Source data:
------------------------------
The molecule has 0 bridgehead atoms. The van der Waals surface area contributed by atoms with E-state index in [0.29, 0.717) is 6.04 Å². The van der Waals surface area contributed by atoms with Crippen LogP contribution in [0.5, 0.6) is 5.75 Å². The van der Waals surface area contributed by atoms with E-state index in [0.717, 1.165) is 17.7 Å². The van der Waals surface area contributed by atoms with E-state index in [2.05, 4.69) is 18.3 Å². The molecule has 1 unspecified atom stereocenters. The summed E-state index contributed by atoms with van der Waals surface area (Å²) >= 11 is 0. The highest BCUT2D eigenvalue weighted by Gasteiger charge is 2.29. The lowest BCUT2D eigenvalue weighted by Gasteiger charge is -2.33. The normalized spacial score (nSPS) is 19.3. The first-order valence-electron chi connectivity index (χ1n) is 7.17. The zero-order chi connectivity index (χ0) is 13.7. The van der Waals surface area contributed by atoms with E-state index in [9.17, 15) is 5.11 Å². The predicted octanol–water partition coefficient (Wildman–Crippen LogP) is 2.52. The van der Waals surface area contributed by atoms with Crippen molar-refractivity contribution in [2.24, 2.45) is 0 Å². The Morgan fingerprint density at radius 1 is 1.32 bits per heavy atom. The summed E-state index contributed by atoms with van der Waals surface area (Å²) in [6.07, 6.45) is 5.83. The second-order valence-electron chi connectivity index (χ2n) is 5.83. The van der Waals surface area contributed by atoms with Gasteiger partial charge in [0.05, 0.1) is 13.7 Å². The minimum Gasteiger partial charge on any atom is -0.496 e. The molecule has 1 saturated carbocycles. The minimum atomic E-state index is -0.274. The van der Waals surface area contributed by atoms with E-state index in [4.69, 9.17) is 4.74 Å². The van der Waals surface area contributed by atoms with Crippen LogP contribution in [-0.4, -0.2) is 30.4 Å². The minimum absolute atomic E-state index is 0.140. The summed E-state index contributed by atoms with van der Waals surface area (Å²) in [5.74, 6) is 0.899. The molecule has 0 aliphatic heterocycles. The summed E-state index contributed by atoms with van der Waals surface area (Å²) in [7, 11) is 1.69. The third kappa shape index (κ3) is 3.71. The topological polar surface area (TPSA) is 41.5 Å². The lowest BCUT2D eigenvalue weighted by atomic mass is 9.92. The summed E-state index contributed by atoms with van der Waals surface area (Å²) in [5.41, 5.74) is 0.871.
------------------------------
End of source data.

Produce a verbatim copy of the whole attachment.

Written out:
The molecule has 0 bridgehead atoms. The van der Waals surface area contributed by atoms with E-state index in [0.29, 0.717) is 6.04 Å². The van der Waals surface area contributed by atoms with Crippen LogP contribution in [0.5, 0.6) is 5.75 Å². The van der Waals surface area contributed by atoms with E-state index in [0.717, 1.165) is 17.7 Å². The van der Waals surface area contributed by atoms with E-state index in [2.05, 4.69) is 18.3 Å². The molecule has 1 unspecified atom stereocenters. The summed E-state index contributed by atoms with van der Waals surface area (Å²) >= 11 is 0. The highest BCUT2D eigenvalue weighted by Gasteiger charge is 2.29. The lowest BCUT2D eigenvalue weighted by Gasteiger charge is -2.33. The normalized spacial score (nSPS) is 19.3. The first-order valence-electron chi connectivity index (χ1n) is 7.17. The zero-order chi connectivity index (χ0) is 13.7. The van der Waals surface area contributed by atoms with E-state index in [9.17, 15) is 5.11 Å². The predicted octanol–water partition coefficient (Wildman–Crippen LogP) is 2.52. The van der Waals surface area contributed by atoms with Crippen molar-refractivity contribution in [2.24, 2.45) is 0 Å². The Morgan fingerprint density at radius 1 is 1.32 bits per heavy atom. The summed E-state index contributed by atoms with van der Waals surface area (Å²) in [6.07, 6.45) is 5.83. The second-order valence-electron chi connectivity index (χ2n) is 5.83. The van der Waals surface area contributed by atoms with Gasteiger partial charge in [0.05, 0.1) is 13.7 Å². The minimum Gasteiger partial charge on any atom is -0.496 e. The molecule has 1 saturated carbocycles. The minimum atomic E-state index is -0.274. The van der Waals surface area contributed by atoms with E-state index in [4.69, 9.17) is 4.74 Å². The van der Waals surface area contributed by atoms with Crippen LogP contribution in [-0.4, -0.2) is 30.4 Å². The minimum absolute atomic E-state index is 0.140. The summed E-state index contributed by atoms with van der Waals surface area (Å²) in [5.74, 6) is 0.899. The molecule has 0 aliphatic heterocycles. The summed E-state index contributed by atoms with van der Waals surface area (Å²) in [7, 11) is 1.69. The third kappa shape index (κ3) is 3.71. The topological polar surface area (TPSA) is 41.5 Å². The lowest BCUT2D eigenvalue weighted by atomic mass is 9.92. The summed E-state index contributed by atoms with van der Waals surface area (Å²) in [5.41, 5.74) is 0.871.